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Alan Hylands
Alan Hylands

Posted on • Updated on • Originally published at

How To Deal With The Urgent! Urgent! Urgent! Boy Who Cried Wolf

I’ve covered this one off at length in another article including how to try and fix the noxious behaviour but it really never ceases to grind my gears.

I call these customers Mr./Ms. Urgent! Urgent! Urgent! as every work request that comes in from them has this in the Email Subject line.

You'll know these people because they pull the same stunts over and over and over again.

See how many of these warning signs you recognise:

  • Unrealistic “deadlines” that are nothing of the sort (note to all: ASAP is NOT a date).
  • The name dropping of company big hitters in a game of Top Trumps with ever increasing stakes to force the request to the top of the queue.
  • The complete inability to see that just because they want something done right now there might be other wider priorities for the business as a whole which have to take priority.
  • Running to your own manager to tattle tale when you don’t do what they want.
  • Ignoring your very detailed explanations of how a work reception process actually works.
  • Promising this time will be the last time, apologising for putting you in such a position then doing the exact same thing a week or two later.

If it’s all starting to sound like an abusive relationship that’s because it is.

It’s a form of mental abuse, often going hand in hand with gaslighting (“I never said that”, ”that’s not what we agreed on the phone”,”I thought you said…” etc. etc.) and is a terrible situation to be put in regardless of being paid to do it or not.

I did cover some strategies and tactics for working the situation out in my Urgent!Urgent!Urgent! article but it doesn’t stop it being a mental drain every time it happens.

Some top tips to survive:

  • Recognise how harmful dealing with this behaviour is to you and realise you don’t have to keep putting up with it.
  • Don’t be afraid to push back, assertiveness is a learned skill for introverts and extroverts so build that muscle through practice.
  • Formalise and enforce a process to alleviate the worst excesses of the behaviour.If you can force the offender down a pre-defined path with barriers on either side to restrict their rule breaking then you can start to manage the situation better.
  • Tell them how their behaviour is impacting everyone else.Yes, this could invoke further confrontation especially if the person has some sociopathic tendencies (and we all know people like that) but if done in a professional, non-confrontational manner it might help alleviate the built-up rage you are feeling.
  • If all else fails, grass them up. I know snitches wind up in ditches and all the rest of the street warnings but if this behaviour is causing you enough mental anguish over a prolonged period of time, please tell your manager.

It’s their job to protect their analyst crew. If they don’t then there are more serious problems with your position and you need to find that out sharpish.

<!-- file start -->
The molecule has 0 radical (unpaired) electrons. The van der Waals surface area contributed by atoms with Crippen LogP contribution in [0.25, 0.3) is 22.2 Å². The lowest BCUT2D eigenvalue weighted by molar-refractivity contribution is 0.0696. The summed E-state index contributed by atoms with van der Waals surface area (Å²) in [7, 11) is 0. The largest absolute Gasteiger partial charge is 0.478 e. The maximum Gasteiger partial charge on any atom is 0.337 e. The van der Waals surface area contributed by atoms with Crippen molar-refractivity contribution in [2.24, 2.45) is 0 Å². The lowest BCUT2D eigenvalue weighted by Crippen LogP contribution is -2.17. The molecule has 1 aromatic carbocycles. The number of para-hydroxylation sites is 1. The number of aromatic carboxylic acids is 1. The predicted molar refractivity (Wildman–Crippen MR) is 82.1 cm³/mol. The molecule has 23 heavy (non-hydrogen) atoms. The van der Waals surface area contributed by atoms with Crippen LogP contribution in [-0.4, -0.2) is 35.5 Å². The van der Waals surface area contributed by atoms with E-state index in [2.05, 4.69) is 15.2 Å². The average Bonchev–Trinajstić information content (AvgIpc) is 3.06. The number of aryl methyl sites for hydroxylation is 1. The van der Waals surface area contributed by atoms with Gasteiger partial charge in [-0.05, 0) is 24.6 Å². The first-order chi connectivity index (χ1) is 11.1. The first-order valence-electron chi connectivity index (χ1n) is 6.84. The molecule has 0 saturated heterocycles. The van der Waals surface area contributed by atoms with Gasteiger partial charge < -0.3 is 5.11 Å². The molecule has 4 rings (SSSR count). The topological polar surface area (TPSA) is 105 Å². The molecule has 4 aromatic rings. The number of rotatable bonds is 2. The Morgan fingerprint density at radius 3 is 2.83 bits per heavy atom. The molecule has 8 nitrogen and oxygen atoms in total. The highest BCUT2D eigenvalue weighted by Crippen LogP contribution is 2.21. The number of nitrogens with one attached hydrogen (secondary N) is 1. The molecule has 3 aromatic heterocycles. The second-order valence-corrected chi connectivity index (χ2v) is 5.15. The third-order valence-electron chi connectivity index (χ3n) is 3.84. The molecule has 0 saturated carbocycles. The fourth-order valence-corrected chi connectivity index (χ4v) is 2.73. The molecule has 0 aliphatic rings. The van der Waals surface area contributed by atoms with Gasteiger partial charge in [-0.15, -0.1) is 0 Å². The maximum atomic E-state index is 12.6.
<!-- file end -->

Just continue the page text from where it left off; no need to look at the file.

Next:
Your health comes first. Always.

However this problem is manifesting itself, always remember to put your own mental and physical health at the top of your priority list.

I don’t care where you work or how integral you feel to the overall system. No-one is irreplaceable in any business but your health is. Don’t waste it on people who don’t deserve it.

They sure don’t tell you about this side of things in the Data Analyst finishing school but they damn well should.

I can feel my blood pressure rising just writing about this subject, not good.


Top comments (3)

helenanders26 profile image
Helen Anderson

The name dropping and the one day turn around is the worst. It’s a risky move pushing back, because they are guaranteed to go running to their manager, but not doing the work until it reaches the top of the backlog is the only way I’ve found to manage these requests.

How do you then stop the internal battle of needing to get everything done no matter how late you stay and how much you know you shouldn’t turn the world upside down again?

alanhylands profile image
Alan Hylands

For me,the name dropping and running to your manager behind your back are the two worst things they can do. It shows a fundamental disregard for anyone other than themselves right in that moment and it grinds my gears like nothing else.

Standing firm on why you can't (and won't) just drop everything is the only way to go. Melt and capitulate and you've set the scene for every repeat encounter in future.

The only problem with this approach is having a manager who disrespects you and your team's process as well and doesn't back you. I've been lucky in this regard for the majority of my data career but I can see how it could easily go very wrong if you don't have that level of air cover above you.

helenanders26 profile image
Helen Anderson

It’s good to know I’m not the only one struggling with this :)

Having a manager who understands and has got your back is so important. I’m lucky to have that now because the opposite is really soul destroying. I’ve had managers who would tell me to be more flexible when I pushed back. That doesn’t help anyone.

Thank you for writing this up, I’m looking forward to your next post